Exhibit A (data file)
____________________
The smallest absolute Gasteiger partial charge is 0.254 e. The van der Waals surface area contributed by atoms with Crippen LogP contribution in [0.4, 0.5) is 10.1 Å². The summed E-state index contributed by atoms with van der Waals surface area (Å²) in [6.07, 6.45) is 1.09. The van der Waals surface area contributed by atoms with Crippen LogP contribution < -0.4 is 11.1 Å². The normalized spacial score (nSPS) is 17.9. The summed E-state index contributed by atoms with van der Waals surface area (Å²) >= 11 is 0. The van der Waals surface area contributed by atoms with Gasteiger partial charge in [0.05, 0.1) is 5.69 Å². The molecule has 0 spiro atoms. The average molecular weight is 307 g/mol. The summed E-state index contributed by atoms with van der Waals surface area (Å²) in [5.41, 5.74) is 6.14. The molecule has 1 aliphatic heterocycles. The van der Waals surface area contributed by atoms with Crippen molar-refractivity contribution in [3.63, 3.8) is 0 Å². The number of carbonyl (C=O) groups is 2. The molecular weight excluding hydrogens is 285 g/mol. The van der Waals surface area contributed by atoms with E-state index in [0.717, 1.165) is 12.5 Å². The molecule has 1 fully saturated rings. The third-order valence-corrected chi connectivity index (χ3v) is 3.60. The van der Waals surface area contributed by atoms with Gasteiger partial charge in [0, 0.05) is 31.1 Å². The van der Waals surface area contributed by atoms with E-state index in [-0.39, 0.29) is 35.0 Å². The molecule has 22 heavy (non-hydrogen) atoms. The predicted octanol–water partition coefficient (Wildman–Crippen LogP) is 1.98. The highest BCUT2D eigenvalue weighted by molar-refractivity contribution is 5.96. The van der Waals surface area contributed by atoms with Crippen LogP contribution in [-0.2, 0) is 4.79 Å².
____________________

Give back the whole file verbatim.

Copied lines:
The smallest absolute Gasteiger partial charge is 0.254 e. The van der Waals surface area contributed by atoms with Crippen LogP contribution in [0.4, 0.5) is 10.1 Å². The summed E-state index contributed by atoms with van der Waals surface area (Å²) in [6.07, 6.45) is 1.09. The van der Waals surface area contributed by atoms with Crippen LogP contribution < -0.4 is 11.1 Å². The normalized spacial score (nSPS) is 17.9. The summed E-state index contributed by atoms with van der Waals surface area (Å²) >= 11 is 0. The van der Waals surface area contributed by atoms with Gasteiger partial charge in [0.05, 0.1) is 5.69 Å². The molecule has 0 spiro atoms. The average molecular weight is 307 g/mol. The summed E-state index contributed by atoms with van der Waals surface area (Å²) in [5.41, 5.74) is 6.14. The molecule has 1 aliphatic heterocycles. The van der Waals surface area contributed by atoms with Crippen molar-refractivity contribution in [3.63, 3.8) is 0 Å². The number of carbonyl (C=O) groups is 2. The molecular weight excluding hydrogens is 285 g/mol. The van der Waals surface area contributed by atoms with E-state index in [0.717, 1.165) is 12.5 Å². The molecule has 1 fully saturated rings. The third-order valence-corrected chi connectivity index (χ3v) is 3.60. The van der Waals surface area contributed by atoms with Gasteiger partial charge in [0, 0.05) is 31.1 Å². The van der Waals surface area contributed by atoms with E-state index in [-0.39, 0.29) is 35.0 Å². The molecule has 22 heavy (non-hydrogen) atoms. The predicted octanol–water partition coefficient (Wildman–Crippen LogP) is 1.98. The highest BCUT2D eigenvalue weighted by molar-refractivity contribution is 5.96. The van der Waals surface area contributed by atoms with Crippen LogP contribution in [-0.2, 0) is 4.79 Å².